Posts tagged corporations
10:16 am - Thu, Dec 22, 2011
201 notes
9:45 am - Wed, Dec 21, 2011
109 notes

cognitivedissonance:

John Walsh gets political on America’s Most Wanted on Dec. 17th, 2011. He begins by talking about how we’re balancing severe cuts on the backs on teachers, firefighters, police officers, and others who contribute greatly to society and asking nothing of those who’ve benefited.

And then shit gets real. An excerpt from Walsh’s statement, courtesy of Crooks and Liars:

Wow. America’s Most Wanted host John Walsh has an earful about cutting the government to spark economic growth this week. He notes letting police and firefighters go is bad for our communities. Flint, MI which laid off two-thirds of its police force, according to Walsh has become a “small city murder capital of the U.S.”

But then, Walsh goes full Occupy.

“Who’s going to pay for the economic meltdown - the huge debt?” He says, “How about companies? Companies that have made more money than in the whole history of the world and they’ve done it with less people. Some of the Fortune 500 companies pay no state taxes at all. We all know about GE not paying federal taxes.”

And he continues to rail on this conservative cure-all for our economic woes: “It’s a quick fix but it’s not a good fix. We got to make the corporations pay more money and we can’t let these people [police] go. You got to speak up.”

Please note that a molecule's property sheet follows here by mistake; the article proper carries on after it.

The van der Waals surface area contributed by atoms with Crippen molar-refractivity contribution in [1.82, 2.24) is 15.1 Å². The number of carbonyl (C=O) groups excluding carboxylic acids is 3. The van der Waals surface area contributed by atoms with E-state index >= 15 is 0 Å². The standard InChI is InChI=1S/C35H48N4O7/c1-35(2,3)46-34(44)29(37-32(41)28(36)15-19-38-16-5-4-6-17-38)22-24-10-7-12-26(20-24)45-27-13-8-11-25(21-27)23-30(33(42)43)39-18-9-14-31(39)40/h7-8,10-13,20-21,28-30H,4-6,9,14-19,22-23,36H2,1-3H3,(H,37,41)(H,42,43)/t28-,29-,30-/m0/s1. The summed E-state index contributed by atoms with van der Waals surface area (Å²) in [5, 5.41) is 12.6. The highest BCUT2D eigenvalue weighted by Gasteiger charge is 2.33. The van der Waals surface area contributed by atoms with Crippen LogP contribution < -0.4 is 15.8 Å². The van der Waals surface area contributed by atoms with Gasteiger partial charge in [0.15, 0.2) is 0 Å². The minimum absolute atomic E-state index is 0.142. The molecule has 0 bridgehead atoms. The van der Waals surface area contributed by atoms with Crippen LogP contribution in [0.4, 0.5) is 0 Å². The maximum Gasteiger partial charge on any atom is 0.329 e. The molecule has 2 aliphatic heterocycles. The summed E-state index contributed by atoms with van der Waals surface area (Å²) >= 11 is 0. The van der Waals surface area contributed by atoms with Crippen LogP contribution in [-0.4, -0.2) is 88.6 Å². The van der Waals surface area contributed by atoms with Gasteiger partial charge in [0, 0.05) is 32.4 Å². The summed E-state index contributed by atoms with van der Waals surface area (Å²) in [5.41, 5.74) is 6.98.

America’s Most Wanted now airs at 9 p.m. on Friday on the Lifetime channel. Is it just me, or does John Walsh lay out a fantastic defense for those who are against cutting vital services so others can have an even more obscene amount of wealth?

To detractors: I’ll stop supporting movements like Occupy Wall Street when corporations stop occupying Congress. It’s not that I don’t think people should be rich. I just don’t think they should be able to buy themselves a pet Congress. 

5:16 pm - Sun, Dec 18, 2011
388 notes
reuters:

The corporations that occupy Congress. - David Cay Johnston

reuters:

The corporations that occupy Congress. - David Cay Johnston

(via soupsoup)

9:51 pm - Fri, Nov 18, 2011
21 notes
This is a pivotal moment in American history. The rich and large corporations are doing phenomenally well while the middle class is declining and poverty is increasing. Now is the time to answer the question that the Woody Guthrie song poignantly asked, ‘Which side are you on?’
Sen. Bernie Sanders(I-VT), commenting on growing income inequality, in his monthly newsletter The Bernie Buzz. (via manicchill)
2:09 pm - Tue, Nov 1, 2011
264 notes

Just so we understand:

stfuconservatives:

inothernews: